Throughout 2017, CMS continued its vigilance over drug claim payments by conducting Prescription Drug Event (PDE) Self-Audits. The drugs under audit in 2018 may change, but CMS has not yet indicated any changes in the audit process. This is part of CMS’s oversight strategy to identify Part D program vulnerabilities, assure strict adherence to Part D regulatory and program requirements, and detect and prevent fraud, waste, and abuse. Included in these oversight processes are targeted program compliance audits to ensure program compliance.

In 2017, many plans received notifications of PDE self-audits in which CMS believed there were inappropriate payment of certain medications under the Medicare Part D benefit. There were several therapeutic categories targeted for audit in 2017.

TARGETED CATEGORIES

  • Transmucosal Immediate Release Fentanyl (TIRF)
  • Nebulizer medications
  • Immunosuppressive medications
  • Non-Compendia / Non-Part D Covered indications
  • Benign Prostatic Hyperplasia / Pulmonary Hypertension

How this Impacts your Organization

Many of the 2017 audits spanned data all the way back to 2014. Due to the length of audit timeframe involved with these audits, the indirect costs and resources involved can be intense. In many instances, it takes several staff members researching for several weeks to months to isolate the required documentation for the previous 3+ years of claims. Documentation that are typically requested includes (but is not limited to):

  • Systems and records related to formulary administration, pharmacy claims and adjudication, including delegated entities that perform these functions
  • Payment determinations
  • Medical claim data
  • Systems and records related to operations
  • Key personnel responsible for each area who can explain internal policy and procedures and how the systems operate, with a thorough understanding of CMS regulations.

If documentation cannot be obtained to demonstrate correct payment, the cost impact to the plan can grow exponentially, both directly and indirectly. The following activities would be required for the Sponsor and any delegated entities to remediate potential PDE record inaccuracies, requiring a substantial amount of time and resources dedicated to this complex process:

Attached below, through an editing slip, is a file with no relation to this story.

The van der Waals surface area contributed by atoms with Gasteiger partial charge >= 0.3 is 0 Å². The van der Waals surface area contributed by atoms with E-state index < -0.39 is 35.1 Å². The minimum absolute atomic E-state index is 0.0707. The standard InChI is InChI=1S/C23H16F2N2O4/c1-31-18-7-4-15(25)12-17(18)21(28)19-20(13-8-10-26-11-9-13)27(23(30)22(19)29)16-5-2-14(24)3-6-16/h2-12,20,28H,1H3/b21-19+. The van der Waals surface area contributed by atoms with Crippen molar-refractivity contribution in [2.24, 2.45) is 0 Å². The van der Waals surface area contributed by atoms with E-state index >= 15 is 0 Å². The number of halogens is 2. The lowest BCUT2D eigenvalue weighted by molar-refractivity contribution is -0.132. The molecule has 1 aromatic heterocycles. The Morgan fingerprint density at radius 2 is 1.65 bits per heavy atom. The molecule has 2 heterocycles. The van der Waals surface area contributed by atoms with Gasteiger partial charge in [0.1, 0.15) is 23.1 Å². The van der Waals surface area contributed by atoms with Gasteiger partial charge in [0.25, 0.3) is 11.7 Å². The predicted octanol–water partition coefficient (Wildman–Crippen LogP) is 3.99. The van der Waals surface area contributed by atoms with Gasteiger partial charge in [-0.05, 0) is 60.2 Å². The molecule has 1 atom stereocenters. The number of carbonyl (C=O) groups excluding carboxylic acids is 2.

• Deletion of PDE records within CMS defined timeframes
  • Restacking impacted beneficiary claim activity to remove non-Part D covered products
  • Submission of adjusted PDE records from the restacking activity
  • Financial assessment of prior and new PDE reconciliation amount to determine overpayment
  • Possible reopening of PDE reconciliation process for impacted plan years
  • Possible return of pharmaceutical gap discount amounts
  • Submission of reduced DIR report with the removal of non-Part D covered products

In terms of direct costs, one of the medications identified in the TIRF audits is Subsys. The average cost of Subsys approaches $100 daily, yielding an annual cost per beneficiary in excess of $35,000 – $40,000, depending on the specific strength. Recently a large plan was given notice by CMS to review their TIRF claims back to 2014. After several weeks of intense review, more than $1 million dollars in claims were required to be reversed due to lack of or inconsistent documentation.

In addition to the process-specific impact denoted above, there are additional financial components to consider, as well. There is likely to be an impact of CMS payments, including the following:

  • Reduction of Low-Income Cost-Sharing subsidies (LICS)
  • Reduction of Reinsurance
  • Reduction to Adjusted Allowable Risk Corridor Costs impacting Risk-Sharing

What You Can Do Now

  1. Oversight of these situations and others identified via future self-audit cases are critical for preventing future payment errors.
  2. Plans and PBMs should increase their self-monitoring efforts to continually verify the accuracy of these situations. Increased compliance to CMS guidance, decreased resource requirements for audit support and less disruption for beneficiaries should continue to be the focus to assure program integrity.
  3. Implement point-of-sale edits that would require authorization before claims would be payable
  4. External independent audit to determine retrospective risks, as well as on-going review to monitor for future opportunities

Sources:
Combatting Fraud, Waste and Abuse in Medicare Parts C and D: Parts C and D FWA Schemes, Beth Brady, MBA, BA, Division of Plan Oversight and Accountability, Investigations and Audit Group, Center for Program Integrity, CMS Spring Conference, May 5, 2016

2017 PDE Audit Engagement Letters and Attachments